Spotted hyenas live in very complex societies that are remarkably similar to the societies of some Old-World primates, such as baboons and vervet monkeys. They also live in fission-fusion societies, where all individuals in a social group defend a communal territory, but are rarely all found together in the same place at the same time. Instead, individuals in fission-fusion social groups travel, rest and forage in subgroups that change frequently in both their size and composition. We therefore expect that if intelligence evolved to deal with social challenges, that spotted hyenas should exhibit comparable cognitive abilities to those of other species with similar social systems. Dr. Benson-Amram conducted playback experiments to determine whether spotted hyenas count the number of intruders they encounter in their territory and whether they only engage opponents when they outnumber them. She investigated whether this ability of hyenas was similar to that seen in lions and chimpanzees, which both live in fission-fusion societies. This work was published in the journal Animal Behaviour (see publications) and was done in collaboration with Dr. Kay Holekamp (Michigan State University).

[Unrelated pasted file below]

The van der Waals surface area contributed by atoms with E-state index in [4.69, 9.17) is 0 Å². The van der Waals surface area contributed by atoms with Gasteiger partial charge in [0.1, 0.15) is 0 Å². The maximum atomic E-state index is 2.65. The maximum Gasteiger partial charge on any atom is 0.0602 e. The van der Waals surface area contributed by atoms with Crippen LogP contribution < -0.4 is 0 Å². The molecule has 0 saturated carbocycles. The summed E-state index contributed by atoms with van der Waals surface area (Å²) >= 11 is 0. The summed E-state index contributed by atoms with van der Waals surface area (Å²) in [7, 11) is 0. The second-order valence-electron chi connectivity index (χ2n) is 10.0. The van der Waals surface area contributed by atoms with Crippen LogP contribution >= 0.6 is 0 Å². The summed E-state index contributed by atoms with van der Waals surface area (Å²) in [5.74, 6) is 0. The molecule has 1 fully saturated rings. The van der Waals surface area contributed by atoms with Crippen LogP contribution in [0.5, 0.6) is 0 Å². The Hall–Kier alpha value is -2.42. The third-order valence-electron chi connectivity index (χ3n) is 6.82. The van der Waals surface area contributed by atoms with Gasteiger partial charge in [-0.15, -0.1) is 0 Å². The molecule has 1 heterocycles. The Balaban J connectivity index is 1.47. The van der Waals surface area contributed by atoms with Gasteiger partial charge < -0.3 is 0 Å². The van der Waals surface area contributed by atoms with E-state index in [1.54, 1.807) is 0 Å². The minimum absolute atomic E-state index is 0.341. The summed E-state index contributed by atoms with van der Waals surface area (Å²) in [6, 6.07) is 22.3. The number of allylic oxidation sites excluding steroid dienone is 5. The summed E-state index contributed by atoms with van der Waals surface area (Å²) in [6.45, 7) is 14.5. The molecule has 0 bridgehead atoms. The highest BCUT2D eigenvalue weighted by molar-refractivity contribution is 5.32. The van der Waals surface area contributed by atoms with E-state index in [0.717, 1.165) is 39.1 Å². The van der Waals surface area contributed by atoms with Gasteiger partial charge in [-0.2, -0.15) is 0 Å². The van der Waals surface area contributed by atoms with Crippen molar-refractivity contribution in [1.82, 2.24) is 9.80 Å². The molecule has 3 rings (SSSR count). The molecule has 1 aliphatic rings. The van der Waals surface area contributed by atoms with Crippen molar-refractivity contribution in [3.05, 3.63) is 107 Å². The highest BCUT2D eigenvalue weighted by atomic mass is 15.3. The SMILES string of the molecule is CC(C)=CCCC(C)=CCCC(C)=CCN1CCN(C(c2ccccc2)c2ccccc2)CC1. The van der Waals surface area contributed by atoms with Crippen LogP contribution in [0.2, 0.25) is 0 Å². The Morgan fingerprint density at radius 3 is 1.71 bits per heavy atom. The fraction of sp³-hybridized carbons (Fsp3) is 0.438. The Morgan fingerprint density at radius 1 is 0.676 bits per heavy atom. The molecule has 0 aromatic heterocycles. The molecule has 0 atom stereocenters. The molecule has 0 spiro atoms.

This work is featured in BBC's Talk to the Animals.
- 2011. Numerical assessment and individual call discrimination by wild spotted hyaenas (Crocuta crocuta). Animal Behaviour, 82, 743-752 (pdf)